Maui News

VIDEO: Mayor Weighs in on Wailuku Main Street Funding

April 30, 2012, 1:03 PM HST
* Updated April 30, 2:47 PM
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Historic Wailuku town, file photo by Wendy Osher.

[flashvideo file= /] By Wendy Osher

An allocation of funds for the Wailuku Main Street Association is drawing the attention of community groups and government leaders who want to ensure the money remains viable while an investigation is underway.

The Maui News reported last week that the Wailuku Main Street Association is under a investigation by the attorney-general’s office for alleged violations of non-profit laws.

In an exclusive interview with the mayor on Tuesday, he said the county moved the allocation, in tact, out of the specific line item for the Wailuku Main Street Association, into small town planning, pending the results of that investigation.

“If the decision is delayed for a long period of time, we want to be able to access some of that money to do some of the work with the small towns that Wailuku Main Street would have done with the money,” said Mayor Alan Arakawa.


“The intent is, if cleared, to work with Wailuku Main Street to reinstate whatever money we can appropriate to them.”


The mayor said the county is also focused on setting conditions so that its clear where fund are being utilized.

“We are currently also going through and trying to make the reporting process much more definitive so that the department has better control over what money is being spent, and how it’s being spent, and how it’s being reported, because it is public funds.”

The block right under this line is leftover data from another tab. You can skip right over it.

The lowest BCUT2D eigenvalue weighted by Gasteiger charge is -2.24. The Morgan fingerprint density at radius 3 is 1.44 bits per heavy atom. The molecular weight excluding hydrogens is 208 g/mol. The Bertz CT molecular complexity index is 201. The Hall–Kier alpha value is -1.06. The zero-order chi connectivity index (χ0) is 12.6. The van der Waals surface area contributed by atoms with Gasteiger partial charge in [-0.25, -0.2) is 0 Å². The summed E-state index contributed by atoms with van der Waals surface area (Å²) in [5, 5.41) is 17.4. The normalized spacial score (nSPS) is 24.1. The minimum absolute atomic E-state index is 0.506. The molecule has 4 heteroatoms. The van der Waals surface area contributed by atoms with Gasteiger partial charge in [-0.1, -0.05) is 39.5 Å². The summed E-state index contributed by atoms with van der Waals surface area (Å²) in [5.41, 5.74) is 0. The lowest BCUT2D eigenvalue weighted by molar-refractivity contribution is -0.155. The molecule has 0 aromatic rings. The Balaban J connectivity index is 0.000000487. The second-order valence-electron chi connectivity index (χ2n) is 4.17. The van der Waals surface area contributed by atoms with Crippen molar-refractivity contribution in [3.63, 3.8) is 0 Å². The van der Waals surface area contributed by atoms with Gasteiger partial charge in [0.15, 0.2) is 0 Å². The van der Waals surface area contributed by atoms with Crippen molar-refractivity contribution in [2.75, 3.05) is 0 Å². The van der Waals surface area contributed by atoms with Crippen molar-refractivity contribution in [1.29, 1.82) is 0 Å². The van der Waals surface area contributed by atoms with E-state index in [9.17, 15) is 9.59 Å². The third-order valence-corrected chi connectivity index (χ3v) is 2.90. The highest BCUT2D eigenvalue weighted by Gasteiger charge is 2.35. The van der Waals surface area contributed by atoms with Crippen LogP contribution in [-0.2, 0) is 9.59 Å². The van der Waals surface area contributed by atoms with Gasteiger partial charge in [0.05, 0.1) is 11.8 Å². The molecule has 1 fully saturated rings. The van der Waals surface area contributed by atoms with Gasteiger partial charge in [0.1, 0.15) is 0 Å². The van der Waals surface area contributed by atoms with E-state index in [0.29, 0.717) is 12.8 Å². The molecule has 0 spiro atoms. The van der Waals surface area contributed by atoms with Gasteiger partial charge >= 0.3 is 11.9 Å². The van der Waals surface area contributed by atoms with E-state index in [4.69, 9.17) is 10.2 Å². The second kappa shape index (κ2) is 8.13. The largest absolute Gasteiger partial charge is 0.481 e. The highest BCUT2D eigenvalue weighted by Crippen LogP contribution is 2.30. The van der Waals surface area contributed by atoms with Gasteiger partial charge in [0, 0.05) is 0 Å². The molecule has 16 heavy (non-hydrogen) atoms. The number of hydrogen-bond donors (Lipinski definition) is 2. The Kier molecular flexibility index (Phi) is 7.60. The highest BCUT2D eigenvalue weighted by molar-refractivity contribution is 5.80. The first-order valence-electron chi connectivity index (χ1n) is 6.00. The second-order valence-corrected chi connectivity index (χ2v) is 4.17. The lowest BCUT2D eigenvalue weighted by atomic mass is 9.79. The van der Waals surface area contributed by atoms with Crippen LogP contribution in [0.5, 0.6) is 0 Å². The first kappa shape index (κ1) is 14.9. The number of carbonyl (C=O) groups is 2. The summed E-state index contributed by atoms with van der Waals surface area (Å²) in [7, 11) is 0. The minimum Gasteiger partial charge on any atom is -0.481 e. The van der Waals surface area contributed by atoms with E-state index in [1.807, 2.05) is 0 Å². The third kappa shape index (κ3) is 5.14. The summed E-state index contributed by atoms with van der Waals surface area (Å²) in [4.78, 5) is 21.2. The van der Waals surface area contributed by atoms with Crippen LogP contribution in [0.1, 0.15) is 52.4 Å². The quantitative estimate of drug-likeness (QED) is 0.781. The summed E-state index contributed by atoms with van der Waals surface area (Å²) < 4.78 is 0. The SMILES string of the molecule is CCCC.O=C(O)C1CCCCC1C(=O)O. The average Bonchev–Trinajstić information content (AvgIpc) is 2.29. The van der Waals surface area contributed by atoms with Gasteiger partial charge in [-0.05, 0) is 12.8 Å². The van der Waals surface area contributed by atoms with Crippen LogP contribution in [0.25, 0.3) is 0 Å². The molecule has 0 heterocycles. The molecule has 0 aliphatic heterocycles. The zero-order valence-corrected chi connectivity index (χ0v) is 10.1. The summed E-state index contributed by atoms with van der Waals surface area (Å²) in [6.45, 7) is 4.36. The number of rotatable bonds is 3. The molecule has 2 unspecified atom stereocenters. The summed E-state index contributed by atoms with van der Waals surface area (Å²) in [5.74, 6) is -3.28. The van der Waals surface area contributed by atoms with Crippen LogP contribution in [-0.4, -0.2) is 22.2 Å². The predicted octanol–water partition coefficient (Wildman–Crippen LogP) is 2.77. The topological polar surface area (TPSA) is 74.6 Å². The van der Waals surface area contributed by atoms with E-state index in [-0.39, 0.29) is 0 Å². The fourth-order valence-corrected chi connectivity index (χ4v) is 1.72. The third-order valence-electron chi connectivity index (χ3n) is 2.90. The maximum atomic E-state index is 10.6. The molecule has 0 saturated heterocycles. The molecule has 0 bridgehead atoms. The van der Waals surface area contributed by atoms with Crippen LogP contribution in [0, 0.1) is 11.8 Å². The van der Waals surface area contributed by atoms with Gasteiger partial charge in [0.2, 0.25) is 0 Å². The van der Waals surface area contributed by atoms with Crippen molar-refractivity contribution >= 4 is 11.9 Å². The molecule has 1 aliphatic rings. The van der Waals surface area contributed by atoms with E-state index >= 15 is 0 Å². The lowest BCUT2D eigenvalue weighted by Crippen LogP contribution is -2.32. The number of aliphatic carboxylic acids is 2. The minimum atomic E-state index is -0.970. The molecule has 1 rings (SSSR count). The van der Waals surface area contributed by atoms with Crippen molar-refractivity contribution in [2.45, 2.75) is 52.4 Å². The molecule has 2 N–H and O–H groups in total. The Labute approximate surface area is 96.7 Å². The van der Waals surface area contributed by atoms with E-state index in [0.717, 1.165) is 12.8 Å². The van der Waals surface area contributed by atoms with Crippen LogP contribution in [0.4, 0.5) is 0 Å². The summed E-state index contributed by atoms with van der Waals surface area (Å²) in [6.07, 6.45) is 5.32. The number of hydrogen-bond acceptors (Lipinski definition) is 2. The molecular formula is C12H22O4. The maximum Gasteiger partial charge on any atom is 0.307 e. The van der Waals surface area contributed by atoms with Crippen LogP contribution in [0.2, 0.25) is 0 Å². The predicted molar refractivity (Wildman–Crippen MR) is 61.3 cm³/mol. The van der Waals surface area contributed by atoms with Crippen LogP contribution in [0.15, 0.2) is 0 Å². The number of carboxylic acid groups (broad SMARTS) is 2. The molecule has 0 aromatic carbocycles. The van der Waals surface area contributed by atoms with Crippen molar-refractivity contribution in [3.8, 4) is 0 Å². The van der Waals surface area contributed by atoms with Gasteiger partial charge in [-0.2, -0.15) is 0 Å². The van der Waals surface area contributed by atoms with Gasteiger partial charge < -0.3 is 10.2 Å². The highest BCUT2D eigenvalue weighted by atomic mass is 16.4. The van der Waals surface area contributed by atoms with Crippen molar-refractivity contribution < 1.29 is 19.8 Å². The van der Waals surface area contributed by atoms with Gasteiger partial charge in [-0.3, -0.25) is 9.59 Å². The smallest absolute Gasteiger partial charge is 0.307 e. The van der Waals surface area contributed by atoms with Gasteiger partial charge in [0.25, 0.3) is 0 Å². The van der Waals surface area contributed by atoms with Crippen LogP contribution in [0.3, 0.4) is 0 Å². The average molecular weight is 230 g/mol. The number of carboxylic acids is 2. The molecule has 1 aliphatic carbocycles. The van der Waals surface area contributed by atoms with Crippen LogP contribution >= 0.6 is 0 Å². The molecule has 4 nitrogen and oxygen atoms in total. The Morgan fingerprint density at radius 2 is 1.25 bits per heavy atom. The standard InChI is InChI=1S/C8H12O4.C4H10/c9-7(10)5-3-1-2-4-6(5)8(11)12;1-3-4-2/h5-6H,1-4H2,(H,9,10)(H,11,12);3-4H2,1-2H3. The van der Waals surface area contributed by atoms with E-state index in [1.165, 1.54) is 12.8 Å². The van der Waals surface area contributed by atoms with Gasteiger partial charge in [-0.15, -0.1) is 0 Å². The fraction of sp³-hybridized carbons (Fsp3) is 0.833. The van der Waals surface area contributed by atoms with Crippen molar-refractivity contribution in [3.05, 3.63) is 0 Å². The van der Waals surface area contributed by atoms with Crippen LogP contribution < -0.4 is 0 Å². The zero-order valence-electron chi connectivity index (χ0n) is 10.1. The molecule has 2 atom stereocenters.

According to the mayor, there are no specific organizations that are targeted to receive the funds, should they become available; but there are many organizations that could potentially fulfill funding objectives.


“We need to be able to look at how we’re going to be able to fund some of these programs with or without Wailuku Main Street present,” said Mayor Arakawa.

The Kihei Community Association was asking for funding to be able to plan the tree planting and landscape beautification project in South Maui; in Makawao, there’s plans to redo sidewalks and install restroom facilities; and on Molokai, there’s discussion on the redesign of the central area of Kaunakakai.

“There’s a lot of different organizations that want us to look at different things for their communities, and we need to start looking at them not just from a perspective of one organization, but how can we fund this with all the organizations in mind as well.”

Arakawa said the county always asks non-profits to look at other sources of funding; but there are some that require a lot of county funding for a majority of their work. The Wailuku Main Street Association happens to be one that predominantly uses county funds.

“Depending on what the agency is, we do try to encourage as much outside funding as possible, but some do require a lot of county funding for a majority of their work,” said the mayor who noted that much of the Wailuku Main Street work is on in-house county projects.

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